More Info Surface On The Pixel 7 Lineup As Google Took Down Listing Spots Dual eSIM And Face Unlock
When Google took down the listing for the Pixel 7 line, it showed new information about dual eSIM and Face Unlock.
Esper’s Mishaal Rahman on AndroidPolice has leaked information about the specs of the Pixel 7 and Pixel 7 Pro, and it includes a hint about Face Unlock, while the question of whether the Pixel 6 Pro gets Face Unlock via a software update remains open. After searching the Google Play Console, Rahman discovered the Pixel 7 and Pixel 7 Pro, which go by the codenames Panther and Cheetah. Both the Pixel 7 and the Pixel 7 Pro have facial recognition listed as a feature.
Google’s Play Console is a tool for tracking how well an app is doing in the Google Play Store. Although Google has since removed the results, Rahman was able to collect some information before they were taken down. For example, “Android.hardware.biometrics.face” will be standard on both Pixel 7 models, which suggests that they have a system for recognising faces.
As of this writing, the new Pixel phones don’t seem to have a flood illuminator, dot projector, or infrared camera, despite the fact that the Pixel 4 and Pixel 4 XL used the same components as Apple’s True Depth Camera to bring Face Unlock in 2019. But the depth maps needed for a secure facial recognition system could be made with the image sensor of the device’s front-facing camera, as long as it has Dual Pixel Auto-Focus like the Pixel 6 Pro.
Google Pixel 6 Pro VS Pixel 7
The drums have been beating loudly enough that we shouldn’t be surprised if Google releases an update enabling this implementation of Face Unlock for the Pixel 6 Pro once the new phones have been introduced. Users of the Pixel 6 and Pixel 7 series could also lower the security level needed for a fingerprint scan to work by looking into the front-facing camera and getting a 2D match.This would let Google speed up the fingerprint sensor and maybe even make the phone’s biometric security system more reliable.
It remains to be seen. From the Google Play Console listings, Rahman learned that the Pixel 7 will have 8 GB of RAM and a screen resolution of 1080 x 2400, while the Pixel 7 Pro will have 12 GB of RAM and a screen resolution of 1440 x 3120.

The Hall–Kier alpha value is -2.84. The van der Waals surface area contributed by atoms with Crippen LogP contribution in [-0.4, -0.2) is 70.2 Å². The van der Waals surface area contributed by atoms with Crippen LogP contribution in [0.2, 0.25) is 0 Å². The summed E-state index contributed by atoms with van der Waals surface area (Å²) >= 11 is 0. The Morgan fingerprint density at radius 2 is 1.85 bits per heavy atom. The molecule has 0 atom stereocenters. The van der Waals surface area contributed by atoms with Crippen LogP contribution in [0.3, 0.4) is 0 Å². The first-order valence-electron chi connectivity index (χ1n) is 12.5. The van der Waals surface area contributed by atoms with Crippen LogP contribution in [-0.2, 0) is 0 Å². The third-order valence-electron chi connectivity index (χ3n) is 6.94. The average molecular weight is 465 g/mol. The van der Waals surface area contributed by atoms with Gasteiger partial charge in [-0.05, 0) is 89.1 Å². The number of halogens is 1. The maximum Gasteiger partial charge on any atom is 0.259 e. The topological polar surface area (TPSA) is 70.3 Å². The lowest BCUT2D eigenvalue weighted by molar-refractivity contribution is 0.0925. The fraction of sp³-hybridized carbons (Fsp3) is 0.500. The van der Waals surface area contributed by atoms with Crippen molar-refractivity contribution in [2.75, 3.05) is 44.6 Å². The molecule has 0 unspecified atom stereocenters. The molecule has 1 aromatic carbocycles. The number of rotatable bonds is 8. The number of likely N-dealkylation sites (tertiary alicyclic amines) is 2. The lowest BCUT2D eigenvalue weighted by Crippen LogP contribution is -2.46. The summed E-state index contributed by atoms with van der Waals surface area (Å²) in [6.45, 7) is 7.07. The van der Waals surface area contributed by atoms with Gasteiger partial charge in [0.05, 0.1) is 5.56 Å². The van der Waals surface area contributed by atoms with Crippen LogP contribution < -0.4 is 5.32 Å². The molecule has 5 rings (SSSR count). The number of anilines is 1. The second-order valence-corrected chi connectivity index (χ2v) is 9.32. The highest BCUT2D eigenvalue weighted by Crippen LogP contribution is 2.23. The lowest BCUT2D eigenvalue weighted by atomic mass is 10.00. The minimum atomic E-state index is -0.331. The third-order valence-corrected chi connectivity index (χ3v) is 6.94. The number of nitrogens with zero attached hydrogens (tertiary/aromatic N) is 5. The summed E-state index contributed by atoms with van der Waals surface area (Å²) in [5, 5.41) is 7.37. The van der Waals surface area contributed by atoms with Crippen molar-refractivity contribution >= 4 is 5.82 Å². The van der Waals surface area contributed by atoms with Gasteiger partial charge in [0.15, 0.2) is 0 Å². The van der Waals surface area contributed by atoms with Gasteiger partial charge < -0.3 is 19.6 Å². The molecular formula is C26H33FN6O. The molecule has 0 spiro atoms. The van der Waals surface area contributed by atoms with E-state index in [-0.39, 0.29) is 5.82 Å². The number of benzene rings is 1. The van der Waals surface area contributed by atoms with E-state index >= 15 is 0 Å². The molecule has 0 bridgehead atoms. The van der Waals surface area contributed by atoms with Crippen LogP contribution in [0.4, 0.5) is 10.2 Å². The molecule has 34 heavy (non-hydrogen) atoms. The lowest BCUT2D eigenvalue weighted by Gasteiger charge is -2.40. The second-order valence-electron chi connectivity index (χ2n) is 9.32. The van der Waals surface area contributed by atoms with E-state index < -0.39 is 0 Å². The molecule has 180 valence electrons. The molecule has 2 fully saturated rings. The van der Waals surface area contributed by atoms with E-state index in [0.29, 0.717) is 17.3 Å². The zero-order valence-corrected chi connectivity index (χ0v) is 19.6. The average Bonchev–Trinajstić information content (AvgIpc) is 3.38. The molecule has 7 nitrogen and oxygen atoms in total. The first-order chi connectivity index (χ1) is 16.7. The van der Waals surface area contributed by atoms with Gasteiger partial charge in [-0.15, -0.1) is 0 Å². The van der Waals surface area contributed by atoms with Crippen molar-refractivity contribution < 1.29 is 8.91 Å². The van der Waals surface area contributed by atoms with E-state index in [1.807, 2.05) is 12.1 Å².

The Google Tensor 2 chipset, the follow-up to last year’s Google-designed chipset, will be used in both models. The Applications Processor will include four ARM Cortex-A55 cores running at 1.8 GHz and two ARM Cortex-X1 cores running at 2.8 GHz. Additionally, the Applications Processor will include two ARM Cortex-A76 cores running at 2.25 GHz.
According to the listings, the new phones will also support eSIM MEP (Multiple Enabled Profiles), which will allow the user to simultaneously use two eSIMs. This allows the Pixel 7 Series to support dual SIM cards without the need for a dedicated SIM tray. Electronic SIM chips can be permanently attached to the motherboard of a mobile device in place of a SIM card.
On October 6 at 10 a.m. Eastern, Google will unveil their newest lineup
The Pixel 7 and Pixel 7 Pro will be unveiled by Google on October 6 at 10 a.m. EDT. It will also introduce the highly anticipated Pixel Watch and a few Nest products at the event. The Pixel Tablet, which is scheduled for release in 2019, and the foldable Pixel Notepad may also be previewed. Google has had no trouble showing images of its upcoming devices and models at its events, in contrast to Apple.
There was a brief mention of the Pixel Tablet and a photo of the new phones shown off at Google’s I/O developer conference in May. Before the official launch of the Pixel 4 Series in 2019, Google shared videos showcasing the device. While this may dampen anticipation for the big reveal, it does help keep Google’s upcoming products in the spotlight and generate excitement among consumers well before the products are actually released.
And while we’re thinking ahead, Google has dropped hints that the Android 14 beta will launch in April, which suggests that the Android 14 Developer Preview could arrive in February, just like Android 13 did this year. The second one came out in August, which was a surprise. Whether the new version of the operating system comes out early next year depends on how many bugs are found in the Android 14 beta.
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